He can feel Foggy watching him still, even as the keyboard lights up under his fingers. “You know,” Foggy starts slowly, starting to look through his own papers. “They call people that in the army. It’s a military thing.”

“Call people what?”

Foggy glances back at him. “Ma’am.”

Matt pauses. “They do. Don’t they?”

Foggy moves one stack of papers across the table next to his own computer. “You don’t think that’s it, do you?”

“What?” Matt let’s his fingers trace over the top of the folders, finding his way. “This new case?”

Foggy shrugs. “I don’t know. Maybe. Could be. Right?”

Matt finds what he was looking for. He slides the statement that’s become all too familiar in the past few days into his hands, running fingers across the words. “Like I said, I didn’t care where the shots went. I just shot and hoped it was enough. But it wasn’t. And here I am. So that’s what I got to say.”

Matt sighs, leaning back in his seat. “Remind me why we’re doing this again?”

Foggy seems almost as tired as he feels. “Because we’re straight up morons with hearts of solid gold.”

“We getting that printed on the business cards?”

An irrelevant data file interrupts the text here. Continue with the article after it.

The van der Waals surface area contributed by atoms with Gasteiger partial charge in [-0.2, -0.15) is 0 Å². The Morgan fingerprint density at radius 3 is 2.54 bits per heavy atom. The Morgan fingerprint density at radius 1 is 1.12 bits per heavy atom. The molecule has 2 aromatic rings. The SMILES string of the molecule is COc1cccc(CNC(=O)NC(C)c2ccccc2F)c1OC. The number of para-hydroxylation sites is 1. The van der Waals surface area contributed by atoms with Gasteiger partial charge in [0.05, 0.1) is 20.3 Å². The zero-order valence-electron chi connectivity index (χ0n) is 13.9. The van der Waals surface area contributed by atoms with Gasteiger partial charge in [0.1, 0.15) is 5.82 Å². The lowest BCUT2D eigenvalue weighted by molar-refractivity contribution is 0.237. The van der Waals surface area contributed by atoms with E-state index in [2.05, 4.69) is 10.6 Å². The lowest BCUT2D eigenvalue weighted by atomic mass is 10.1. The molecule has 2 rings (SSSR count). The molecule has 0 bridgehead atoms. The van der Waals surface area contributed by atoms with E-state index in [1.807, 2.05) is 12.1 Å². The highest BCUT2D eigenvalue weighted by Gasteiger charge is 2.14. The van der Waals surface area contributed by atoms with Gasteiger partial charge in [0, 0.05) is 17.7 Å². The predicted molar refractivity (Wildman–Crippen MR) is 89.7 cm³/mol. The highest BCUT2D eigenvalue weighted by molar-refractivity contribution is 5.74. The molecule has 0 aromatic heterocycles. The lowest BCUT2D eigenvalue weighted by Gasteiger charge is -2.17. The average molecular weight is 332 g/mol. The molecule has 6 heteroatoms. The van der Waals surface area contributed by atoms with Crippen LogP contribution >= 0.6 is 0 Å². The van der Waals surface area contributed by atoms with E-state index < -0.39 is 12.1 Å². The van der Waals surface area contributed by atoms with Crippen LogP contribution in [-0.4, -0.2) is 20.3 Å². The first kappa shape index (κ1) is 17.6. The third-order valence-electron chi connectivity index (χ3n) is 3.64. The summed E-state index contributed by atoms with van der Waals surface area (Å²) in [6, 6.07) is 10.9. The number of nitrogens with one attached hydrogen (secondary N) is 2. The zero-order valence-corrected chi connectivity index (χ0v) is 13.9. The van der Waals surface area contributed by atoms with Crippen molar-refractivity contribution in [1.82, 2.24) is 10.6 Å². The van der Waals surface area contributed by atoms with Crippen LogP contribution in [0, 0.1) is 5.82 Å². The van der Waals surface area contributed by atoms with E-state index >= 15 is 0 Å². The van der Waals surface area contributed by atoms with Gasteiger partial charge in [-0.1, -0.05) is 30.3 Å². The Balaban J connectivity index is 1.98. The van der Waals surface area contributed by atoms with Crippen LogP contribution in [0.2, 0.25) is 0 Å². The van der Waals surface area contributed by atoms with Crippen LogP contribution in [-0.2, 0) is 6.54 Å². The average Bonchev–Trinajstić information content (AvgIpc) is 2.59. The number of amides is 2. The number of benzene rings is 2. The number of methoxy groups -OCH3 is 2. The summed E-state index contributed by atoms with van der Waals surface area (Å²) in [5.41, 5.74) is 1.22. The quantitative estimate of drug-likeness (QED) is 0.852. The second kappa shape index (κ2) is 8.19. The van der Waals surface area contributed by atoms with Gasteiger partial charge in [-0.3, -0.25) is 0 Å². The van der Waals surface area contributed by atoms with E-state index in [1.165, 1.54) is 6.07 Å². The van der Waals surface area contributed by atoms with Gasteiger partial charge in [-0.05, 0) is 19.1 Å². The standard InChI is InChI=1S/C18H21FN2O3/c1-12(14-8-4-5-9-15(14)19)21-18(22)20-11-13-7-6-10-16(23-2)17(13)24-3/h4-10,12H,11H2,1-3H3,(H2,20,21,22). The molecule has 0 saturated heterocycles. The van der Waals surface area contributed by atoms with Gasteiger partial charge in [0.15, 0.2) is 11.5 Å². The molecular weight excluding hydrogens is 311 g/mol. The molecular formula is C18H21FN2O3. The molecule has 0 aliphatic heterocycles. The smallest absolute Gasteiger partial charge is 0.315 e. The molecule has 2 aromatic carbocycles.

“Might as well let people know what they’re signing up for.”

Matt hadn’t known what they were signing up for. Not with this one, not by a long shot. They were dragged in so easily, just like all the others. A girl sitting patient and rooted by their door, waiting for them to come in, clutching a file to her chest like some precious thing. Just a file, filled with old pictures of her and her sister, the sister’s service records, hand scribbled memories of phone calls and notes left behind, everything, anything: a life cut apart and pasted together again, carefully summed up and placed into one slim manilla folder. The girl had pushed it into his hands awkwardly, buttoning it all up with a: “Please. She’s going to ruin her life. Whatever she has left of it. Please, you have to help.”

“You think we’re getting a reputation?” Matt asks.

“For what?”

“Being straight up morons.”

Foggy let’s out half a laugh. “Yeah. Guaranteed.” He tosses down the folder in his hands. “So what? You want to call up the girl. Tell her we’re just going to let her sister tell the D.A. office and their plea deals to fuck off? Let her land herself in prison for the rest of her life?”

Matt smiles. “Know what they say about Catholics.”